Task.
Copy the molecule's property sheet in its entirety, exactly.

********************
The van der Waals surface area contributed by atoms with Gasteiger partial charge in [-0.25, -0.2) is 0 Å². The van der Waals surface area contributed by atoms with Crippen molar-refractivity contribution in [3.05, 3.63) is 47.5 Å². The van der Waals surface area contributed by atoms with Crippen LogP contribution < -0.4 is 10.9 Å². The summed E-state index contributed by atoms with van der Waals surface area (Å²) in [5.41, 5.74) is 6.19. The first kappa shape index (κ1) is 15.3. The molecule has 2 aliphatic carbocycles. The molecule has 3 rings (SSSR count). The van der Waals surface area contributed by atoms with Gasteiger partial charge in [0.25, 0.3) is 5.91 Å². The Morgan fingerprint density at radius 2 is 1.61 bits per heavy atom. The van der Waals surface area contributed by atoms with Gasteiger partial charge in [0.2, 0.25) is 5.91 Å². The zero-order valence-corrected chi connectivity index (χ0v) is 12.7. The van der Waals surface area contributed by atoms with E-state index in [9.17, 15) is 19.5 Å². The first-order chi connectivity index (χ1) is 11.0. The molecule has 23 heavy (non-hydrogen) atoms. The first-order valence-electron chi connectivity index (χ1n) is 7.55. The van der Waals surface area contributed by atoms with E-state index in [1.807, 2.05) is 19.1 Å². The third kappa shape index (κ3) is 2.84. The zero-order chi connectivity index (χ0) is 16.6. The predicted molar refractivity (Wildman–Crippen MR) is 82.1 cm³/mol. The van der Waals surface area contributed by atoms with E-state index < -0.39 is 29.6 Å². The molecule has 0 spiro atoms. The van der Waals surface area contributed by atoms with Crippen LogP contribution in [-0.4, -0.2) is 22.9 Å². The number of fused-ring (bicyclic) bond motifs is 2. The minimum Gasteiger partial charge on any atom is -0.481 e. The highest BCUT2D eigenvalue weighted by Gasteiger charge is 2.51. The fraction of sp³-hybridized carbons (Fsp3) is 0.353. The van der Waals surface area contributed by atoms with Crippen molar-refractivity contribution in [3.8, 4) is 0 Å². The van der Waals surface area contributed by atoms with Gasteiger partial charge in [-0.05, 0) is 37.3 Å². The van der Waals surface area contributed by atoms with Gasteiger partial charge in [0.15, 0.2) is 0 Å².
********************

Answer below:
The van der Waals surface area contributed by atoms with Gasteiger partial charge in [-0.25, -0.2) is 0 Å². The van der Waals surface area contributed by atoms with Crippen molar-refractivity contribution in [3.05, 3.63) is 47.5 Å². The van der Waals surface area contributed by atoms with Crippen LogP contribution < -0.4 is 10.9 Å². The summed E-state index contributed by atoms with van der Waals surface area (Å²) in [5.41, 5.74) is 6.19. The first kappa shape index (κ1) is 15.3. The molecule has 2 aliphatic carbocycles. The molecule has 3 rings (SSSR count). The van der Waals surface area contributed by atoms with Gasteiger partial charge in [0.25, 0.3) is 5.91 Å². The Morgan fingerprint density at radius 2 is 1.61 bits per heavy atom. The van der Waals surface area contributed by atoms with Gasteiger partial charge in [0.2, 0.25) is 5.91 Å². The zero-order valence-corrected chi connectivity index (χ0v) is 12.7. The van der Waals surface area contributed by atoms with E-state index in [9.17, 15) is 19.5 Å². The first-order chi connectivity index (χ1) is 11.0. The molecule has 23 heavy (non-hydrogen) atoms. The first-order valence-electron chi connectivity index (χ1n) is 7.55. The van der Waals surface area contributed by atoms with E-state index in [1.807, 2.05) is 19.1 Å². The third kappa shape index (κ3) is 2.84. The zero-order chi connectivity index (χ0) is 16.6. The predicted molar refractivity (Wildman–Crippen MR) is 82.1 cm³/mol. The van der Waals surface area contributed by atoms with E-state index < -0.39 is 29.6 Å². The molecule has 0 spiro atoms. The van der Waals surface area contributed by atoms with Crippen LogP contribution in [-0.4, -0.2) is 22.9 Å². The number of fused-ring (bicyclic) bond motifs is 2. The minimum Gasteiger partial charge on any atom is -0.481 e. The highest BCUT2D eigenvalue weighted by Gasteiger charge is 2.51. The fraction of sp³-hybridized carbons (Fsp3) is 0.353. The van der Waals surface area contributed by atoms with Crippen molar-refractivity contribution in [3.8, 4) is 0 Å². The van der Waals surface area contributed by atoms with Gasteiger partial charge in [-0.05, 0) is 37.3 Å². The van der Waals surface area contributed by atoms with Gasteiger partial charge in [0.15, 0.2) is 0 Å².